Statutory assessment and statements of SEN: in need of review? presents evidence on both the shortcomings and strengths of the statutory framework - and concludes that a high-level independent review is needed to consider options for future reform.
- statutory assessment is a costly, bureaucratic and slow process - a statement takes 6 months to produce and costs an estimated£2500 - but often it 'adds little value' in helping to meet a child's needs, according to parents and teachers;
- many parents found statutory assessment a stressful and alienating process - most of those met by the research team said they 'had to fight' to get a statement;
- statements provide little guarantee that a child will get the support they need in school, due to weak monitoring arrangements in many LEAs and schools and shortfalls in some health and social services for children;
- children with similar needs are getting different levels of support depending on where they live, which school they go to and how assertive their parents are.
The report also highlights aspects of the statutory framework which are valued by parents and professionals. These include the formal recognition of a child's needs provided by a statement, and the advice received from the educational psychology service and other agencies (although often this came prior to statutory assessment). Statements can also provide added rigour to planning to meet the needs of individual children - and pressure on all concerned to work together to this end.
The paper makes recommendations at two levels.
First, action that local authorities and schools can take to help meet children's needs more effectively within the current framework. Twelve recommendations are put forward, based on innovative local practice. They include:
- further delegation of SEN resources - to give schools the means and incentive to intervene at the earliest opportunity, enabling them to meet more children's needs without having to request a statutory assessment; and linked to this.
- the development of rigorous monitoring arrangements so that parents may be confident that their child will get the support that they need in school.
Secondly, the need to begin a national debate about options for future reform. The government has made a number of recent changes, including a new SEN Code of Practice and the SEN and Disability Act 2001. These represent steps in the right direction - but tensions remain at the heart of the statutory framework. In particular:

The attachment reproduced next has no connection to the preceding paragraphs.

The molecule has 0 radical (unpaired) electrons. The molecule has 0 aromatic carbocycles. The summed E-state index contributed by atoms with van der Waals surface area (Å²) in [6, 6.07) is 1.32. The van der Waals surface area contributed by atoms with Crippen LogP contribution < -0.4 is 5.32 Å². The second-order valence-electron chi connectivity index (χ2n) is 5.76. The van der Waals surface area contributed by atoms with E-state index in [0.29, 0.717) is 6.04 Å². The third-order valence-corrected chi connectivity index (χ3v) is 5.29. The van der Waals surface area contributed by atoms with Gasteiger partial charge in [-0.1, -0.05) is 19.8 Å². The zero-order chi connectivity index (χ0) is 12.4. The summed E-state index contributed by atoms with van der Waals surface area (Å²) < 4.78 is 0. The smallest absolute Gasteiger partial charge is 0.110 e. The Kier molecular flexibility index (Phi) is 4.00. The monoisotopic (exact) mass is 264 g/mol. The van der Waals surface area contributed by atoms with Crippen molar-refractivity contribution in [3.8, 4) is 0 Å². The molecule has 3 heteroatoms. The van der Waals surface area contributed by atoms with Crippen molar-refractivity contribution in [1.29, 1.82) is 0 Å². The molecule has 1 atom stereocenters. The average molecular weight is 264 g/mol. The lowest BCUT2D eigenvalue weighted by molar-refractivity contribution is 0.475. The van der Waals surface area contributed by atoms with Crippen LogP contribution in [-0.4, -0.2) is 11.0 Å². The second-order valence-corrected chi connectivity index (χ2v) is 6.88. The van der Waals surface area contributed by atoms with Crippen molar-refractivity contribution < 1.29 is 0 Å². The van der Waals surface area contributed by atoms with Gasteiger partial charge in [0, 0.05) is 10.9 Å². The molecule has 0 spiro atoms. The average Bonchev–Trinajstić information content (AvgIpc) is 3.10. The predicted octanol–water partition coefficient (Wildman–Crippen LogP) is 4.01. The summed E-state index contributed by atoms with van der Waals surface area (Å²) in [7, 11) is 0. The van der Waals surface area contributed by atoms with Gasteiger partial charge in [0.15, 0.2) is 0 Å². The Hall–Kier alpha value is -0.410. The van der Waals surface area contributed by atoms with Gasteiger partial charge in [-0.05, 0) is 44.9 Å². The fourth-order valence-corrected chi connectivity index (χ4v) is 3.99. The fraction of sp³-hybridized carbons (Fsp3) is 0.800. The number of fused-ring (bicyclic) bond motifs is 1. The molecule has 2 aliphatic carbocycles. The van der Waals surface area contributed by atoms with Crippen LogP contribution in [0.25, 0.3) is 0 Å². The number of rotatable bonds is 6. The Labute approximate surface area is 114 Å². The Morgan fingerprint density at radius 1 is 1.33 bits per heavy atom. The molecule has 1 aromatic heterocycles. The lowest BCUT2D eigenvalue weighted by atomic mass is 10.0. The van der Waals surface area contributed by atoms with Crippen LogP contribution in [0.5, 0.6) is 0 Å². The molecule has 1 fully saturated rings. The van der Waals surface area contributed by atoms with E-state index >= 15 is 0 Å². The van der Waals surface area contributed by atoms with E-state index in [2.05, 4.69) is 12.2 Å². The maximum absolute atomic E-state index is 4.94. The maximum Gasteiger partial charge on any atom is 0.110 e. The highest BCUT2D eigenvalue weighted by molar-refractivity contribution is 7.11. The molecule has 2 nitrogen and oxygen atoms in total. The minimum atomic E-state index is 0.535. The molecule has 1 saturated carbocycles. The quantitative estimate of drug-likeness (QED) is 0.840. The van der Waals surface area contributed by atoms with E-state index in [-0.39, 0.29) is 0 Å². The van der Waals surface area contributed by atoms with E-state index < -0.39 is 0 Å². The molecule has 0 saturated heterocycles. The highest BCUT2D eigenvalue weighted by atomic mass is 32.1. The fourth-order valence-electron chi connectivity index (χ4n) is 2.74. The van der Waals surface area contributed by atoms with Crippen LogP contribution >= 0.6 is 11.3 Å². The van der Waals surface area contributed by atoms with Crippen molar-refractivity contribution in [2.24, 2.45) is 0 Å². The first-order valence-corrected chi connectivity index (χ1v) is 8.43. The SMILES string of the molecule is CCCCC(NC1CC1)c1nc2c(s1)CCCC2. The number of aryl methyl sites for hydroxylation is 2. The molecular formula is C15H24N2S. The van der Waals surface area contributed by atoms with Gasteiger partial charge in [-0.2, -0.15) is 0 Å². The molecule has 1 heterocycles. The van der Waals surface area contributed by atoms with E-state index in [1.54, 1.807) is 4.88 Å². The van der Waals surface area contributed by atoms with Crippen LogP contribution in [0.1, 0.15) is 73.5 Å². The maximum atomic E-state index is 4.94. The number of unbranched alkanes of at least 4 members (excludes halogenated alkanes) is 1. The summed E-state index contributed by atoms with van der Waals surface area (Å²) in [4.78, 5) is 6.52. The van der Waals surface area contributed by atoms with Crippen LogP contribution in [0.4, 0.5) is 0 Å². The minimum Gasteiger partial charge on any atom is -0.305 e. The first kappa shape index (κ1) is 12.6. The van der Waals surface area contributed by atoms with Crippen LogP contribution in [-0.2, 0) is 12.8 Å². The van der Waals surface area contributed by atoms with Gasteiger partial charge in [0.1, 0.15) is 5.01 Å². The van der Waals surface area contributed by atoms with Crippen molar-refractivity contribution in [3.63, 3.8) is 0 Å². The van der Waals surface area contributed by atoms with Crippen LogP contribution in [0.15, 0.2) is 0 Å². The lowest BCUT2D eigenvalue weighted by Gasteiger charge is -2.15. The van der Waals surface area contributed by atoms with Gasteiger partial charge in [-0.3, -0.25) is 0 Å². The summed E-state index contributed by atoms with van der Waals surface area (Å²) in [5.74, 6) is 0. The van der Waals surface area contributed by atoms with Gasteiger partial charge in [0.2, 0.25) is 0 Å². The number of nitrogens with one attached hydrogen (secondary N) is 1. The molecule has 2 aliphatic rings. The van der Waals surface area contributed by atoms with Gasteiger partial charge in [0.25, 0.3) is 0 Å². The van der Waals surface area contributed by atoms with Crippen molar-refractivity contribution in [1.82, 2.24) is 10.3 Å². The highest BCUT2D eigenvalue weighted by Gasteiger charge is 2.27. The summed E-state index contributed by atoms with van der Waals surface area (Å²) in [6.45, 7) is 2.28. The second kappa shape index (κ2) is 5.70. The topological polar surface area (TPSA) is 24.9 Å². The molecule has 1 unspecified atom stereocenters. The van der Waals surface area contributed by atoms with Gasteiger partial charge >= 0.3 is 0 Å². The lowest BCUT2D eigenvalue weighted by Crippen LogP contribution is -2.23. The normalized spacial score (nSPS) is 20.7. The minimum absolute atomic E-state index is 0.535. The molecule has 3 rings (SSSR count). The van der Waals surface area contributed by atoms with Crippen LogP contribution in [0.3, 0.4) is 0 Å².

- LEAs are held responsible for arranging provision to meet the needs of children with statements - but resourcesare increasingly controlled by schools
- some children require the support of health and social services, but these agencies are only required to respond in so far as their resources allow
- statements place unlimited demands on limited LEA budgets.
Given the great diversity of views that exist - some rooted in years of negative experience - the report concludes that a high-level review is needed to consider options for future reform.
Andrew Foster, controller of the Audit Commission, said:
'There is much that local authorities and schools can do to help meet children's needs more effectively. But action at a local level can only take us so far. Our system of education has changed enormously since statements were first introduced, nearly 20 years ago. Much progress has been made in that time. However key parts of the statutory framework are inconsistent with the roles now played by local authorities, schools and other agencies in meeting children's needs.
'We therefore urge the government to establish a high level independent review - to pave the way for a system that is fairer, more efficient and more responsive to the needs of young people and their families.'
1. SEN covers a wide range of needs including learning, behavioural and physical difficulties. 1 in 5 school children has SEN and 1 in 30 has a statement. Statements are intended for children with higher levels of need and are drawn up by the LEA, through a 6-month 'statutory assessment' process, involving health and social services.
2. Statutory assessment and statements of SEN: in need of review? is the first report from an Audit Commission project on children with SEN. It will be followed in Nov. 2002 by a wider report, looking at how well children's needs are being met, in the context of policy on inclusion.
3. The report is based on research in five authorities in England and Wales, including interviews with LEA officers, headteachers, governors and school SEN co-ordinators, structured discussions with parents of children who have SEN and a review of 100 case files of children who have statements. It also draws on a national survey of LEAs and analyses of national data.